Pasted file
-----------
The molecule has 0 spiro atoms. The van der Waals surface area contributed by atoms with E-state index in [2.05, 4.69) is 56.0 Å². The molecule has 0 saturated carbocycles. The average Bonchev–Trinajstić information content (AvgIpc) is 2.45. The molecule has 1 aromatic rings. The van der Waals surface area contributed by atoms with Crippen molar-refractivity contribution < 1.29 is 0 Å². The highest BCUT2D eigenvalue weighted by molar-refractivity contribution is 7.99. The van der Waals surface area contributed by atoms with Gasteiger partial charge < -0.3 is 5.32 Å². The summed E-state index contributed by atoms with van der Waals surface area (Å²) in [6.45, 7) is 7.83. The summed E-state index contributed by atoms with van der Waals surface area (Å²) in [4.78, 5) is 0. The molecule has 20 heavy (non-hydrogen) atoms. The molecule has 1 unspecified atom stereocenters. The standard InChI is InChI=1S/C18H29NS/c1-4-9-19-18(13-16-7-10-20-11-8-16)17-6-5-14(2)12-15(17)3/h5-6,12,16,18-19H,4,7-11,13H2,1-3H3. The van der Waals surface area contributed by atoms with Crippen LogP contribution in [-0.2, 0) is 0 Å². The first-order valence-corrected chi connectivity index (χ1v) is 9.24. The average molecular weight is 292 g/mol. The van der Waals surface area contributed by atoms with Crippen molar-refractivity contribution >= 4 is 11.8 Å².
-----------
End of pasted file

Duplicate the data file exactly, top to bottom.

The molecule has 0 spiro atoms. The van der Waals surface area contributed by atoms with E-state index in [2.05, 4.69) is 56.0 Å². The molecule has 0 saturated carbocycles. The average Bonchev–Trinajstić information content (AvgIpc) is 2.45. The molecule has 1 aromatic rings. The van der Waals surface area contributed by atoms with Crippen molar-refractivity contribution < 1.29 is 0 Å². The highest BCUT2D eigenvalue weighted by molar-refractivity contribution is 7.99. The van der Waals surface area contributed by atoms with Gasteiger partial charge < -0.3 is 5.32 Å². The summed E-state index contributed by atoms with van der Waals surface area (Å²) in [6.45, 7) is 7.83. The summed E-state index contributed by atoms with van der Waals surface area (Å²) in [4.78, 5) is 0. The molecule has 20 heavy (non-hydrogen) atoms. The molecule has 1 unspecified atom stereocenters. The standard InChI is InChI=1S/C18H29NS/c1-4-9-19-18(13-16-7-10-20-11-8-16)17-6-5-14(2)12-15(17)3/h5-6,12,16,18-19H,4,7-11,13H2,1-3H3. The van der Waals surface area contributed by atoms with Crippen LogP contribution in [-0.2, 0) is 0 Å². The first-order valence-corrected chi connectivity index (χ1v) is 9.24. The average molecular weight is 292 g/mol. The van der Waals surface area contributed by atoms with Crippen molar-refractivity contribution >= 4 is 11.8 Å².